STUDY: Wisconsin School Districts That Started School Year Virtually Experience Greatest Enrollment Declines

Published on: December 16, 2020

Amidst statewide enrollment decline, schools that opted for virtual learning see largest declines

The News: The Wisconsin Institute for Law & Liberty (WILL) published a new study that reveals that school districts that started the 2020-21 school year with virtual learning saw significant enrollment declines. 34 Wisconsin school districts started the school year with virtual learning and experienced, on average, a 3% decline in enrollment. Enrollment statewide declined by 2.67%, on average, driven in large part by a drop in pre-kindergarten and kindergarten enrollment. The study also finds that school districts with established virtual charter schools saw a 4.5% increase in enrollment.

Diving Deeper: A November 2020 WILL study found that that the school districts in Wisconsin that started the school year with virtual learning appeared to do so at the behest of a teachers’ union and politics, not the local presence of COVID-19. This new study, Opting Out: Enrollment Trends in Response to Continued Public School Shutdowns, from WILL Research Director, Will Flanders, examines the effect of these decisions in the context of a historic statewide enrollment decline.

  • Enrollment declined statewide more than usual. On average, Wisconsin school districts saw a 2.67% decline in enrollment this year relative to 0.3% in previous years. This represents a 790% increase in enrollment decline relative to previous years and suggests an important impact of the pandemic on Wisconsin schools.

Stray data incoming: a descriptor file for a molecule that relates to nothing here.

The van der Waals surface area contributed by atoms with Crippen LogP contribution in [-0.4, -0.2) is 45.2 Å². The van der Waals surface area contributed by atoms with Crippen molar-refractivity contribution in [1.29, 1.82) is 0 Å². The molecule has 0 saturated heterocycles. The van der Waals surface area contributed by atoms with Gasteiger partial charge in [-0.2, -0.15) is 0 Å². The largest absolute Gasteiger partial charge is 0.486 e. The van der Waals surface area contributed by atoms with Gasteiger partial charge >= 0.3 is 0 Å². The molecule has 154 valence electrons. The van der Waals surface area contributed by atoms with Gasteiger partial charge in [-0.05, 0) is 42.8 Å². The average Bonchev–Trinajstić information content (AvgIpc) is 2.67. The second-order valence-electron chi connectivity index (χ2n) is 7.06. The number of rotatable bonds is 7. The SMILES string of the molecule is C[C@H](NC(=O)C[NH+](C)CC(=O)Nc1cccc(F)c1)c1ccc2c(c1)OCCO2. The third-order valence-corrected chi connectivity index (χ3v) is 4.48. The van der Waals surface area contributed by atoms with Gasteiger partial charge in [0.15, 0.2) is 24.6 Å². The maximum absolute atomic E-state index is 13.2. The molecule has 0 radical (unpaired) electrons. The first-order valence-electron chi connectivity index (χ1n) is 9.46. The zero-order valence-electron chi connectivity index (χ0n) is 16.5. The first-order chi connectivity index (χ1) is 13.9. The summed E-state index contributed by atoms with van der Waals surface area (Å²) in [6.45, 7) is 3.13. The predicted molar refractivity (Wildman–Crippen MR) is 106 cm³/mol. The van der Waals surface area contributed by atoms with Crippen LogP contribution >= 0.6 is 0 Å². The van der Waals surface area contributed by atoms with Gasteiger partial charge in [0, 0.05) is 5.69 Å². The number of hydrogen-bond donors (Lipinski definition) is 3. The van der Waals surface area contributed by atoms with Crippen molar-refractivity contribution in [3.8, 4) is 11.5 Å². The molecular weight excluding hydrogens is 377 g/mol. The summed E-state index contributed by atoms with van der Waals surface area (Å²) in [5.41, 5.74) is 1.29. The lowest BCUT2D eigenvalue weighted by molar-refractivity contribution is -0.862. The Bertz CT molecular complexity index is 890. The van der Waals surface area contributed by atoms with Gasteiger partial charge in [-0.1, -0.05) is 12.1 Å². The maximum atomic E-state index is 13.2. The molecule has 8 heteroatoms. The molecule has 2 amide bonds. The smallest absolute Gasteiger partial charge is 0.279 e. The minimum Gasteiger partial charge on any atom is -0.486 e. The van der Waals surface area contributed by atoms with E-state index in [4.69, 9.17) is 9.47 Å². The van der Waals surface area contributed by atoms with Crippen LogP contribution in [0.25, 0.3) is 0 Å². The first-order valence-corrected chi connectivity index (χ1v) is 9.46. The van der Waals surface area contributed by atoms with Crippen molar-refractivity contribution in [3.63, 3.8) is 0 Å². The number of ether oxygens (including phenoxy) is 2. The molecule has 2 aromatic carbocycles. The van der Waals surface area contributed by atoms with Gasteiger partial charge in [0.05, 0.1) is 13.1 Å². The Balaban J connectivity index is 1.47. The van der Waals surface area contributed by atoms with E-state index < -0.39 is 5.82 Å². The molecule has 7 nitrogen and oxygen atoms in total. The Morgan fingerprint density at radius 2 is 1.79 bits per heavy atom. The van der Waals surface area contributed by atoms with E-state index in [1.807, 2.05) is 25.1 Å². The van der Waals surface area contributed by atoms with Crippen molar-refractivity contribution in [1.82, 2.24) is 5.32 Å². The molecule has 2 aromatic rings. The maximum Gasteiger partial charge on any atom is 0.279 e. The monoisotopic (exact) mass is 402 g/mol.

• School districts that chose virtual learning to start the 2020 school year saw the largest enrollment declines. Districts with exclusively virtual education saw a 3% decline in enrollment, on average, relative to other districts in the state.
  • School districts with virtual charter schools saw an increase in enrollment. The 44 districts in Wisconsin with virtual charters saw an increase of approximately 4.5% in enrollment, on average, relative to other districts.
  • Private school choice programs continue to grow. Enrollment in Wisconsin’s parental choice programs increased by more than 2,700 in a year where public schools saw declines of nearly 36,000.

The Quote: WILL Research Director, Will Flanders, said, “Everyone has had to make adjustments due to the pandemic. But the decision of many teachers’ unions to oppose any attempt at in-person learning appears to have consequences. Many Wisconsin families have opted out of schools that are not even trying to accommodate in-person learning.”

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